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The EPA logo on the door of its headquarters. Photo: Justin Sullivan/Getty Images

The Environmental Protection Agency has committed to rewriting a regulation banning certain uses of heat-trapping chemicals, a low-profile but nonetheless significant climate policy issued by then-President Barack Obama.

Driving the news: In a document signed late Friday by EPA Administrator Scott Pruitt, the agency laid out compliance guidelines for affected industries, chiefly heating and cooling companies, in the wake of a court ruling last year rejecting the Obama-era rule. EPA also committed to rewriting the rule, the first official comment from the agency on the issue, according to experts following the issue.

The back story: This Obama-era rule was meant to be the regulatory foundation for how the last administration would implement a new amendment to the Montreal Protocol, a global environmental treaty originally agreed to more than 30 years ago to protect the Earth’s ozone layer.

The amendment, approved by all world leaders in October 2016, phases down refrigerants used in air conditioners that contain powerful greenhouse gases called hydrofluorocarbons, or HFCs.

What’s next: For the Montreal Protocol amendment to legally take effect, the Senate must vote and approve it. The State Department has official jurisdiction over that, and a request for comment wasn’t immediately returned, though a career official expressed support for it late last year.

A senior EPA official said the agency is supporting the process, but if Congress doesn’t approve it, EPA views the amendment “as a backdoor attempt to turn the Montreal Protocol into a climate treaty.”

Bottom line: Trump is more likely to keep this policy more than any others issued by Obama, largely because the industries affected support the policy. The heating and cooling industry backs it because they've invested millions in new refrigerants to replace the existing ones.

Go deeper

Updated 2 hours ago - Politics & Policy

In photos: The Biden and Harris inauguration

President Biden and first lady Jill Biden watch a fireworks show on the National Mall from the Truman Balcony at the White House on Wednesday night. Photo: Chip Somodevilla/Getty Images

President Biden signed his first executive orders into law from the Oval Office on Wednesday evening after walking in a brief inaugural parade to the White House with First Lady Jill Biden and members of their family. He was inaugurated with Vice President Kamala Harris at the U.S. Capitol on Wednesday morning.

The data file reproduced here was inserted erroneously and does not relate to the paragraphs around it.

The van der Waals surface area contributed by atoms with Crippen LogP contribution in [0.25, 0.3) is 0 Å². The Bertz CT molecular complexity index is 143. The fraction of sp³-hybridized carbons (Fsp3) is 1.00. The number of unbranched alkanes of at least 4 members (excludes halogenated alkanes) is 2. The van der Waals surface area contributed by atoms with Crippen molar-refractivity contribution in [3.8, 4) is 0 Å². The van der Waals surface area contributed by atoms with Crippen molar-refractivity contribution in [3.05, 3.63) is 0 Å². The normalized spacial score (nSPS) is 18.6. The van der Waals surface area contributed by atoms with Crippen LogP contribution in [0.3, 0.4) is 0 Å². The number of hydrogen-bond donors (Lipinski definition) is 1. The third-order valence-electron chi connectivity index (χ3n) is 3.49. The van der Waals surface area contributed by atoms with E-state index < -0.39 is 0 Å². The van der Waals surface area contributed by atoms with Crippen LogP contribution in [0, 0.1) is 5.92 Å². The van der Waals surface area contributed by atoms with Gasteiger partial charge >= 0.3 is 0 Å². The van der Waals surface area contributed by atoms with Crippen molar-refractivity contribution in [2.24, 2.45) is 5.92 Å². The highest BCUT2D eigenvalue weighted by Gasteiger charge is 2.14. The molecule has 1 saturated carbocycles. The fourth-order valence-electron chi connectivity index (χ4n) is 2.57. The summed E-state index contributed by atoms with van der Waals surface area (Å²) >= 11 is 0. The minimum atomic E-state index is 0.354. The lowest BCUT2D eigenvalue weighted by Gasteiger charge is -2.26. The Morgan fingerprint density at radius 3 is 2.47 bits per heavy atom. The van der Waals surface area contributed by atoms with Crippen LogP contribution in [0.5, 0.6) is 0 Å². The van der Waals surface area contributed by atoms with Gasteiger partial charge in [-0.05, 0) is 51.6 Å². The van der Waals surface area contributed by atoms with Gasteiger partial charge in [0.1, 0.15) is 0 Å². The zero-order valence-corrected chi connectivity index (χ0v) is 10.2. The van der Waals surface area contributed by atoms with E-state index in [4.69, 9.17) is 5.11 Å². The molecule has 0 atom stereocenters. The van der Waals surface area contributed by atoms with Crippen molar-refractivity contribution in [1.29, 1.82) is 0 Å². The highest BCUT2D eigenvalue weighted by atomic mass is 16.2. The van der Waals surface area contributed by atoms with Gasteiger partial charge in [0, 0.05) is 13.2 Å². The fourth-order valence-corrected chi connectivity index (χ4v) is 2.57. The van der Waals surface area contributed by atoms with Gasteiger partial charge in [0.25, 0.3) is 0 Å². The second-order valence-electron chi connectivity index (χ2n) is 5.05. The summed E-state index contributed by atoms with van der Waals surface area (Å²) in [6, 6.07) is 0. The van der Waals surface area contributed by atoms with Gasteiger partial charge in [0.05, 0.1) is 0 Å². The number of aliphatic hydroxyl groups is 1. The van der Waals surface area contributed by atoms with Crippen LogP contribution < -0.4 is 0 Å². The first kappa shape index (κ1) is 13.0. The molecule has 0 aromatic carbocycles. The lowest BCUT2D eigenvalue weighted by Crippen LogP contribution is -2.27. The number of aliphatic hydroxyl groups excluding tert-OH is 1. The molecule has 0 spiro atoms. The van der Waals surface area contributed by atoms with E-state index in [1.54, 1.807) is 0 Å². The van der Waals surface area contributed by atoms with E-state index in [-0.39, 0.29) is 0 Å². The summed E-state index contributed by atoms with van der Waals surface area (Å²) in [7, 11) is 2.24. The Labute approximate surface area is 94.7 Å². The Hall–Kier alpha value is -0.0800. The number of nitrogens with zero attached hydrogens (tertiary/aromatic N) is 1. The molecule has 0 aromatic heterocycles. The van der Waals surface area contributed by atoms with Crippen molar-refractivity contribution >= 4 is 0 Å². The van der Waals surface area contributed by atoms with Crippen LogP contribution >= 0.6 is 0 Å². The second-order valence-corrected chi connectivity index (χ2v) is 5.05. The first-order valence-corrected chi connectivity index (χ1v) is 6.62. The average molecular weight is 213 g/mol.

Why it matters: Many of Biden's day one actions immediately reverse key Trump administration policies, including rejoining the Paris Agreement and the World Health Organization, launching a racial equity initiative and reversing the Muslim travel ban.

Republicans pledge to set aside differences and work with Biden

President Biden speaks to Sen. Mitch McConnell after being sworn in at the West Front of the U.S. Capitol on Wednesday. Photo: Erin Schaff-Pool/Getty Images

Several Republicans praised President Biden's calls for unity during his inaugural address on Wednesday and pledged to work together for the benefit of the American people.

Why it matters: The Democrats only have a slim majority in the Senate and Biden will likely need to work with the GOP to pass his legislative agenda.

The Biden protection plan

Joe Biden announces his first run for the presidency in June 1987. Photo: Howard L. Sachs/CNP/Getty Images

The Joe Biden who became the 46th president on Wednesday isn't the same blabbermouth who failed in 1988 and 2008.

Why it matters: Biden now heeds guidance about staying on task with speeches and no longer worries a gaffe or two will cost him an election. His staff also limits the places where he speaks freely and off the cuff. This Biden protective bubble will only tighten in the months ahead, aides tell Axios.